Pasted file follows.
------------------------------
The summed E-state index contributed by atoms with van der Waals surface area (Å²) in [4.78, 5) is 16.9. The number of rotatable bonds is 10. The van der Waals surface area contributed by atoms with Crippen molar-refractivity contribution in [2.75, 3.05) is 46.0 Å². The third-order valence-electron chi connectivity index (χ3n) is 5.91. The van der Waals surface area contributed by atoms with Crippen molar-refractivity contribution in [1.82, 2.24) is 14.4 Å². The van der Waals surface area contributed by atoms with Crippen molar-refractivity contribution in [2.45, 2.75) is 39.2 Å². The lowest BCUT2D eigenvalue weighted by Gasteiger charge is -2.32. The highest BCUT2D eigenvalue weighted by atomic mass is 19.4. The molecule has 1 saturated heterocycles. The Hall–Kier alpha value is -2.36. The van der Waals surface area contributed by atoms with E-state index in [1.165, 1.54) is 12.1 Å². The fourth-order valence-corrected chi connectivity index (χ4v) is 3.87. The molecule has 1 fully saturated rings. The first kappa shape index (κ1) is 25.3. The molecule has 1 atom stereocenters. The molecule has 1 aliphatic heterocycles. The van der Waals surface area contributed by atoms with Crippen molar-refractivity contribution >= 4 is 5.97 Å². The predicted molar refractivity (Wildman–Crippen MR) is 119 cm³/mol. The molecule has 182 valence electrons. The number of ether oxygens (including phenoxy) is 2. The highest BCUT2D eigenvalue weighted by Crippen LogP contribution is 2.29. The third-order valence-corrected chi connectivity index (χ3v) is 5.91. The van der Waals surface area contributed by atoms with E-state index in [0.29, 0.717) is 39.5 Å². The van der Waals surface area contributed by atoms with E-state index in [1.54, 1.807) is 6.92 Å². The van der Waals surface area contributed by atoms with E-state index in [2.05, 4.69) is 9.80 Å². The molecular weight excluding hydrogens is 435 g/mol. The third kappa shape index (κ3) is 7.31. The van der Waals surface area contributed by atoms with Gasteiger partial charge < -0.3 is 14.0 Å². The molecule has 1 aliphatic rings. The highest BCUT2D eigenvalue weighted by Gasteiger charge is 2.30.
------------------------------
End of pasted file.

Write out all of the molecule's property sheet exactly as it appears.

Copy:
The summed E-state index contributed by atoms with van der Waals surface area (Å²) in [4.78, 5) is 16.9. The number of rotatable bonds is 10. The van der Waals surface area contributed by atoms with Crippen molar-refractivity contribution in [2.75, 3.05) is 46.0 Å². The third-order valence-electron chi connectivity index (χ3n) is 5.91. The van der Waals surface area contributed by atoms with Crippen molar-refractivity contribution in [1.82, 2.24) is 14.4 Å². The van der Waals surface area contributed by atoms with Crippen molar-refractivity contribution in [2.45, 2.75) is 39.2 Å². The lowest BCUT2D eigenvalue weighted by Gasteiger charge is -2.32. The highest BCUT2D eigenvalue weighted by atomic mass is 19.4. The molecule has 1 saturated heterocycles. The Hall–Kier alpha value is -2.36. The van der Waals surface area contributed by atoms with E-state index in [1.165, 1.54) is 12.1 Å². The fourth-order valence-corrected chi connectivity index (χ4v) is 3.87. The molecule has 1 fully saturated rings. The first kappa shape index (κ1) is 25.3. The molecule has 1 atom stereocenters. The molecule has 1 aliphatic heterocycles. The van der Waals surface area contributed by atoms with Crippen molar-refractivity contribution >= 4 is 5.97 Å². The predicted molar refractivity (Wildman–Crippen MR) is 119 cm³/mol. The molecule has 182 valence electrons. The number of ether oxygens (including phenoxy) is 2. The highest BCUT2D eigenvalue weighted by Crippen LogP contribution is 2.29. The third-order valence-corrected chi connectivity index (χ3v) is 5.91. The van der Waals surface area contributed by atoms with E-state index in [0.29, 0.717) is 39.5 Å². The van der Waals surface area contributed by atoms with E-state index in [1.54, 1.807) is 6.92 Å². The van der Waals surface area contributed by atoms with E-state index in [2.05, 4.69) is 9.80 Å². The molecular weight excluding hydrogens is 435 g/mol. The third kappa shape index (κ3) is 7.31. The van der Waals surface area contributed by atoms with Gasteiger partial charge < -0.3 is 14.0 Å². The molecule has 1 aliphatic rings. The highest BCUT2D eigenvalue weighted by Gasteiger charge is 2.30.